At Piiano we are developing a Vault, a type of storage database dedicated to PII. Vault is implemented in Go, which is a great language for implementing cloud services.
One of the basic requirements of any server is to implement a request timeout. Any request that is handled by the server should have a timeout which is typically around 15-30 seconds on web servers these days. When that timeout expires the user should receive a “503 Timeout Exceeded” response, and the handling of the request on the backend should be stopped.
As this was my first contribution to Vault, and also my first time writing Go, this definitely has been a learning experience. I thought that sharing a few lessons about implementing this feature would be helpful for other developers.
1. Go supports timeouts out-of-the-box
In Go many functions and definitely IO functions receive a Context argument that allows making any request cancelable, or with a deadline, in a cooperative manner. This means that the implementation of any such function should adhere to the cancel signal in the context, for example by select()-ing on the context’s Done channel.
This is pretty standard in Go, and when you are looking to add 10 second timeout to your request-handling code, you could write something like the following:
ctx, cancel := ctx.WithTimeout(10*time.Second)
2. Error handling with timeouts (part 1)
Error handling in Go is also pretty standardized. When you get an error from an internal function, you would normally wrap it e.g. using:
fmt.Errorf(“Unable to add person: %w”, err)
Then, when you go up the call tree, before returning the HTTP error to the user, you could check if the error was initiated by a timeout or not, and if it’s from a timeout, handle it differently.
You can implement this check using code such as:
If IsTimeoutError returns True, then return a 503 timeout error, otherwise, return your standard 4xx error.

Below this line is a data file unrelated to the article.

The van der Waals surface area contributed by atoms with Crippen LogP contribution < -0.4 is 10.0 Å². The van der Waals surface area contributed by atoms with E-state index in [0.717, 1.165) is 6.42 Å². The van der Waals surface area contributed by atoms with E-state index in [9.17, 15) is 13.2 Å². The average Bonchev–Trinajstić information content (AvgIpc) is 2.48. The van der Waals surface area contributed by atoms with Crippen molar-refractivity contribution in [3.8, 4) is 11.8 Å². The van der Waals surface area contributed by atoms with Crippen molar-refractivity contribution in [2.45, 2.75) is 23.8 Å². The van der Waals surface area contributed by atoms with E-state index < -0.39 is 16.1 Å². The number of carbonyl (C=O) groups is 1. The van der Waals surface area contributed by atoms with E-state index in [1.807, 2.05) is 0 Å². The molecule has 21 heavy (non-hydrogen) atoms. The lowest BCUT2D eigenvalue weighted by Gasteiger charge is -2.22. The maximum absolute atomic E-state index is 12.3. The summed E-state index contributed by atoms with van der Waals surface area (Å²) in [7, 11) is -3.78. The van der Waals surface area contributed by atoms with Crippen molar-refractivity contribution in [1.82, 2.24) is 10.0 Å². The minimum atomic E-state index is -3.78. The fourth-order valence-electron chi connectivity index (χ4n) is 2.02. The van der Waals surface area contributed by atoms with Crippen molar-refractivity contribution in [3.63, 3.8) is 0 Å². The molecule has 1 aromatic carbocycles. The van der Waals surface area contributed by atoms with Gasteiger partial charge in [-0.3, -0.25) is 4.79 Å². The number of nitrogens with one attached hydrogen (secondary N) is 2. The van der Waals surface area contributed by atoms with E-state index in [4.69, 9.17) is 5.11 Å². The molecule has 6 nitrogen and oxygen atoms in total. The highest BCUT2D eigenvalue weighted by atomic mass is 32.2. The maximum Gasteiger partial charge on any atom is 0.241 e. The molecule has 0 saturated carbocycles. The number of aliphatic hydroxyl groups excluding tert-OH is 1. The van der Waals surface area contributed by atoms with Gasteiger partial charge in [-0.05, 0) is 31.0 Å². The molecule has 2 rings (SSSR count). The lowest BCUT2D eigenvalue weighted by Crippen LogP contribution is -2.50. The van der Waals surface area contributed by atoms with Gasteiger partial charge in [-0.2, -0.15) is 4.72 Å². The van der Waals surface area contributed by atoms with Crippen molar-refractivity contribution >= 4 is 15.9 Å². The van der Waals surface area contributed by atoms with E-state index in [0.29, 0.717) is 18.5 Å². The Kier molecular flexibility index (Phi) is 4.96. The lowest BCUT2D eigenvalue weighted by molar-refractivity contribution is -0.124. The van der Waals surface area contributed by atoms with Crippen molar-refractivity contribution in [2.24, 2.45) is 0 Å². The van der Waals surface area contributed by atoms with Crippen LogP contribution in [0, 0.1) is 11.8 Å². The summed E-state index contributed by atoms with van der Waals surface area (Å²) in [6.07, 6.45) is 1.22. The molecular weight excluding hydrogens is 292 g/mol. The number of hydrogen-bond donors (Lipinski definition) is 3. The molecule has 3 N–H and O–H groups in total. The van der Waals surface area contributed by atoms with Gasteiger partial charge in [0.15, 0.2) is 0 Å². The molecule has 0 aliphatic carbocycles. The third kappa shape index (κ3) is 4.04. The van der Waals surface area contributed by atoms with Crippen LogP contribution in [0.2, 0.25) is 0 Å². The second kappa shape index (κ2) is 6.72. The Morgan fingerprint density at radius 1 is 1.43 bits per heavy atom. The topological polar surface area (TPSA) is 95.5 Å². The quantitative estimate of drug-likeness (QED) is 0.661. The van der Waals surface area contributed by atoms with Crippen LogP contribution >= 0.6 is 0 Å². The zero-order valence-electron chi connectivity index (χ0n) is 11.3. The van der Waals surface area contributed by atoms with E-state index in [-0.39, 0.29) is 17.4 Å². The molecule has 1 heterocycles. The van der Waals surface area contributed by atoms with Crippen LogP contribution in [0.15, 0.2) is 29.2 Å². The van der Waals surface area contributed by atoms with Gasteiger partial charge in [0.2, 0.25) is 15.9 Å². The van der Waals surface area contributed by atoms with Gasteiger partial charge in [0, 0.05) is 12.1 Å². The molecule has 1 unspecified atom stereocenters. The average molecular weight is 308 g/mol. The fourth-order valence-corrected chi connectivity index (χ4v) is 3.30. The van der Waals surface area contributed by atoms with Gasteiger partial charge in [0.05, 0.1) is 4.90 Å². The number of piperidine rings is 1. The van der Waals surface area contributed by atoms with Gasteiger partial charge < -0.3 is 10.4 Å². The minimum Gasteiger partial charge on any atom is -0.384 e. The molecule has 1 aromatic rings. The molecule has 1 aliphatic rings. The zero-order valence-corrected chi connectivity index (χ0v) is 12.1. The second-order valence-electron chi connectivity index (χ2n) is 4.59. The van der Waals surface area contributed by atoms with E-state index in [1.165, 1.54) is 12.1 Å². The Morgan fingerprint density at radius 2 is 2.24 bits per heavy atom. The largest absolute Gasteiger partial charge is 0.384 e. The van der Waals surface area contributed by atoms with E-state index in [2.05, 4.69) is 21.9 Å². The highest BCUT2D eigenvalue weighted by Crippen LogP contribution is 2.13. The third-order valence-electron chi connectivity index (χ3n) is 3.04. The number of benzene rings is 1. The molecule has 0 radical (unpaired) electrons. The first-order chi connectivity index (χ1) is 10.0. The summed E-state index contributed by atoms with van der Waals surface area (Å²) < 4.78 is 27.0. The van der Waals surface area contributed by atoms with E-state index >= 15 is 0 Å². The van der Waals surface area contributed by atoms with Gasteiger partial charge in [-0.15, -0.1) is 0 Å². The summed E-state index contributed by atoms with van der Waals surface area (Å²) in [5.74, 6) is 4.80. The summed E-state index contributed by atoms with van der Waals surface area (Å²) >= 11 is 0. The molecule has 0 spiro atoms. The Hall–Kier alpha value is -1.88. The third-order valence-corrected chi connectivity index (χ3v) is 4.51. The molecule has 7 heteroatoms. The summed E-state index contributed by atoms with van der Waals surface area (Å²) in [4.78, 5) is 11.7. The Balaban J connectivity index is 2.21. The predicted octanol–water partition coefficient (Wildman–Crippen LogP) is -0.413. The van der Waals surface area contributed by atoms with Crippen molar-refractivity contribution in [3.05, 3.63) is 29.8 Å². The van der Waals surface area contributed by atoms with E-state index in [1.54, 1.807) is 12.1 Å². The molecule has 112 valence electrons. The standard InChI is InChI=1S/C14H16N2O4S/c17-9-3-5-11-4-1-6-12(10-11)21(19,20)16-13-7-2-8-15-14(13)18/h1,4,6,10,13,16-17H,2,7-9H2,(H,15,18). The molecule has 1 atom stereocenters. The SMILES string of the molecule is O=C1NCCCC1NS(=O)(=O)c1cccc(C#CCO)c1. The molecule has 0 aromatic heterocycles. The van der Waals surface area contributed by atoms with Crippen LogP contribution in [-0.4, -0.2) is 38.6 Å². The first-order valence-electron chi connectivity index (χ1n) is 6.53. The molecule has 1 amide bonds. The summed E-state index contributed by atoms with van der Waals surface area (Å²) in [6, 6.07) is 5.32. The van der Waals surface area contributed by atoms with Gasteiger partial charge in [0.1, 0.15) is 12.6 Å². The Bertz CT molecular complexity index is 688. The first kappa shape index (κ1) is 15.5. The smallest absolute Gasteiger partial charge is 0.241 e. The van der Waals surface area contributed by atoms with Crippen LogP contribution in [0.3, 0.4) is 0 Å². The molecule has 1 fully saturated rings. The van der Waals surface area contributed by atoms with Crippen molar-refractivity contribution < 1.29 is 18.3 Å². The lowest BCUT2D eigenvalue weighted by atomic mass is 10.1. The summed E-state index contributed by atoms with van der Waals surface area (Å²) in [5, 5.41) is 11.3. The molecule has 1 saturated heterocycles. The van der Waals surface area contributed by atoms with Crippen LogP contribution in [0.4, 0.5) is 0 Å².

3. There are strange errors that are actually caused by timeouts
The above solution worked almost great. However, one of our tests was flaky. Once every 10 runs or so it would return a 500 error when it was supposed to return a 503 timeout error. Essentially it was treating a timeout error as a “generic” error.
The reason was some errors that were caused by timeouts got translated to non-timeout errors. Why? Read on for the situation that we ran into.
Imagine you have a bit of code that starts a DB transaction, makes an INSERT query, and then commits the transaction. If the timeout expires during the INSERT then the DB API call will fail with a timeout error, which would be easy to detect.
However, if the timeout expires exactly in the time window after the INSERT but before the COMMIT of the transaction, the SQL library will rollback the transaction, because the timeout was sent to the DB when the transaction was started. When we’ll try to COMMIT the transaction, instead of a timeout error, we’ll get an error message saying we’re trying to commit a transaction that’s already rolled back. This error will NOT be a timeout error, and so our code will understand it to be some unrelated error, which would be a beautiful race-condition bug.